Obstacle: “Low [Medicare public option] prices imposed on doctors and hospitals can’t stop health-care costs from rising… [Lower Medicare pricing] causes doctors and hospitals to attempt to make up the lost revenue by charging higher prices to private insurers, resulting in higher insurance premiums for everybody else.” Comment: Ms. Verma is likely correct that under a public option, Medicare would not attain control over enough of the system to hold down overall spending. The phenomenon she describes when doctors and hospitals increase revenue elsewhere when facing a price cut in target services is called “squeezing balloons.” Her argument against the public option, accordingly, serves as a reason to skip the “public option” transitional program and, rather, to proceed directly to single-payer Medicare-for-all. Single-payer would achieve cost control in the whole system, enabling Medicare to end “balloon squeezing” and other waste.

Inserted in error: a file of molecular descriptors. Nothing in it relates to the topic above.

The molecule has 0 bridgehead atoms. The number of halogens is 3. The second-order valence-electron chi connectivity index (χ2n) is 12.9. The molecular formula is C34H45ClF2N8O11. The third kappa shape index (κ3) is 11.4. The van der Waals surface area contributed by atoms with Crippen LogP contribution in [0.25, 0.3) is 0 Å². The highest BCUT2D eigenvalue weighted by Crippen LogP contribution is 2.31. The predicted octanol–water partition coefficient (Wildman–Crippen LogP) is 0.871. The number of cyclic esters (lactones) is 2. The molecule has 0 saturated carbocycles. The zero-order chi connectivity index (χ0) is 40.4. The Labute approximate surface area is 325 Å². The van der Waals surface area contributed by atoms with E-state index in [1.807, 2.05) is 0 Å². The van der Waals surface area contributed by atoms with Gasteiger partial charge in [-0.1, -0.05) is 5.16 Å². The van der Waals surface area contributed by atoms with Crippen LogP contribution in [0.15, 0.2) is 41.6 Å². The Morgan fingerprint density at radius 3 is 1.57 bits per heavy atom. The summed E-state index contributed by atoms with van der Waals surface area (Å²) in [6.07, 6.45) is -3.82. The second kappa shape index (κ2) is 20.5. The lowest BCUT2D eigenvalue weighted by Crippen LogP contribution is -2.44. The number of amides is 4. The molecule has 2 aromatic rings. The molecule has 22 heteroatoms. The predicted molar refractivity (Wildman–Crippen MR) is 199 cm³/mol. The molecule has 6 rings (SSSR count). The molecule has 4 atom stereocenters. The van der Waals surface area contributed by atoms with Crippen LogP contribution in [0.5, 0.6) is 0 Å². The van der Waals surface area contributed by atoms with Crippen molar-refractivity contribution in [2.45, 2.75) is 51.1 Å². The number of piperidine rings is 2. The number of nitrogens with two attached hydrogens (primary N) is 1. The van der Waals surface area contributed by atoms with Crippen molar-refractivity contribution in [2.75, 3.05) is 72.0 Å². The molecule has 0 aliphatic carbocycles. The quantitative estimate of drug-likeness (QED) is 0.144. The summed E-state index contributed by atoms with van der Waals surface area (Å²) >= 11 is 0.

This question of whether a public option could control prices was posed in an earlier post.
Obstacle: “Without market pressure on the bottom line, an expanded government plan would balloon uncontrollably, crowd out public options, push consumers off private plans and reduce choice as private plans flee the market.” Ms. Verma ascribes the predicted business failure of private plans to being put at an unfair competitive disadvantage to Medicare public option plans underwritten by the full faith and credit of the federal government. Comments:
- Verma is correct that government programs do not have market pressures to keep them lean and responsive. They must constantly be stewarded in other ways. These include internal auditing practices, Congressional oversight, and public media scrutiny. No one doubts the challenge, but there are plenty of examples of public program successes, including current Medicare itself, which could serve as models.